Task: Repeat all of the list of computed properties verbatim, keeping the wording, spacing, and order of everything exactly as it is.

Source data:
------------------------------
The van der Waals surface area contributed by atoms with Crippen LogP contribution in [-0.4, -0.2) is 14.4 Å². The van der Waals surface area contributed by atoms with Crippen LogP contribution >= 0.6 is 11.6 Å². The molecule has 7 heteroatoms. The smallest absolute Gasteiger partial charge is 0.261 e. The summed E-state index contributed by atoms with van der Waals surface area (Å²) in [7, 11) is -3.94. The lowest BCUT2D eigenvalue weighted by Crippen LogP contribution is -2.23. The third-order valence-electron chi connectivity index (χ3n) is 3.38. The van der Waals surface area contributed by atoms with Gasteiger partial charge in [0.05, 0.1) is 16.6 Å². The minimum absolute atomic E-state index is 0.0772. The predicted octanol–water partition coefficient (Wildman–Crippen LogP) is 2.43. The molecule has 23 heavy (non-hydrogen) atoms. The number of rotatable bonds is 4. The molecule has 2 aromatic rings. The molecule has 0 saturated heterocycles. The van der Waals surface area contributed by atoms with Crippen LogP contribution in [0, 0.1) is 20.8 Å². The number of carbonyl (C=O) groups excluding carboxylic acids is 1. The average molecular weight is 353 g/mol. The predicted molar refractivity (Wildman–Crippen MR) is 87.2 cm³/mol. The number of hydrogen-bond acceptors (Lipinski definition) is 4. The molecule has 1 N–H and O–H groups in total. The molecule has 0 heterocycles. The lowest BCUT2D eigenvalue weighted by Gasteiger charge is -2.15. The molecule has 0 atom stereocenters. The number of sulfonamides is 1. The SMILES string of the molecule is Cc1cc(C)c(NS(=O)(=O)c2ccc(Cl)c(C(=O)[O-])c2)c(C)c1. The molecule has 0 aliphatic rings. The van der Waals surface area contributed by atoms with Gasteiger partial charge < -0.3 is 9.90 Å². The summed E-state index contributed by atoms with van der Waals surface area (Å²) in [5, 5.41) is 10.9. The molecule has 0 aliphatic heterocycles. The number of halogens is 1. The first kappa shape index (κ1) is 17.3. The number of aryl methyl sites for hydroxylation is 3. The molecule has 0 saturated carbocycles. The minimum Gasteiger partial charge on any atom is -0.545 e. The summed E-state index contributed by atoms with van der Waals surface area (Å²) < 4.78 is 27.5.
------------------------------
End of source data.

The van der Waals surface area contributed by atoms with Crippen LogP contribution in [-0.4, -0.2) is 14.4 Å². The van der Waals surface area contributed by atoms with Crippen LogP contribution >= 0.6 is 11.6 Å². The molecule has 7 heteroatoms. The smallest absolute Gasteiger partial charge is 0.261 e. The summed E-state index contributed by atoms with van der Waals surface area (Å²) in [7, 11) is -3.94. The lowest BCUT2D eigenvalue weighted by Crippen LogP contribution is -2.23. The third-order valence-electron chi connectivity index (χ3n) is 3.38. The van der Waals surface area contributed by atoms with Gasteiger partial charge in [0.05, 0.1) is 16.6 Å². The minimum absolute atomic E-state index is 0.0772. The predicted octanol–water partition coefficient (Wildman–Crippen LogP) is 2.43. The molecule has 23 heavy (non-hydrogen) atoms. The number of rotatable bonds is 4. The molecule has 2 aromatic rings. The molecule has 0 saturated heterocycles. The van der Waals surface area contributed by atoms with Crippen LogP contribution in [0, 0.1) is 20.8 Å². The number of carbonyl (C=O) groups excluding carboxylic acids is 1. The average molecular weight is 353 g/mol. The predicted molar refractivity (Wildman–Crippen MR) is 87.2 cm³/mol. The number of hydrogen-bond acceptors (Lipinski definition) is 4. The molecule has 1 N–H and O–H groups in total. The molecule has 0 heterocycles. The lowest BCUT2D eigenvalue weighted by Gasteiger charge is -2.15. The molecule has 0 atom stereocenters. The number of sulfonamides is 1. The SMILES string of the molecule is Cc1cc(C)c(NS(=O)(=O)c2ccc(Cl)c(C(=O)[O-])c2)c(C)c1. The molecule has 0 aliphatic rings. The van der Waals surface area contributed by atoms with Gasteiger partial charge < -0.3 is 9.90 Å². The summed E-state index contributed by atoms with van der Waals surface area (Å²) in [5, 5.41) is 10.9. The molecule has 0 aliphatic heterocycles. The number of halogens is 1. The first kappa shape index (κ1) is 17.3. The number of aryl methyl sites for hydroxylation is 3. The molecule has 0 saturated carbocycles. The minimum Gasteiger partial charge on any atom is -0.545 e. The summed E-state index contributed by atoms with van der Waals surface area (Å²) < 4.78 is 27.5.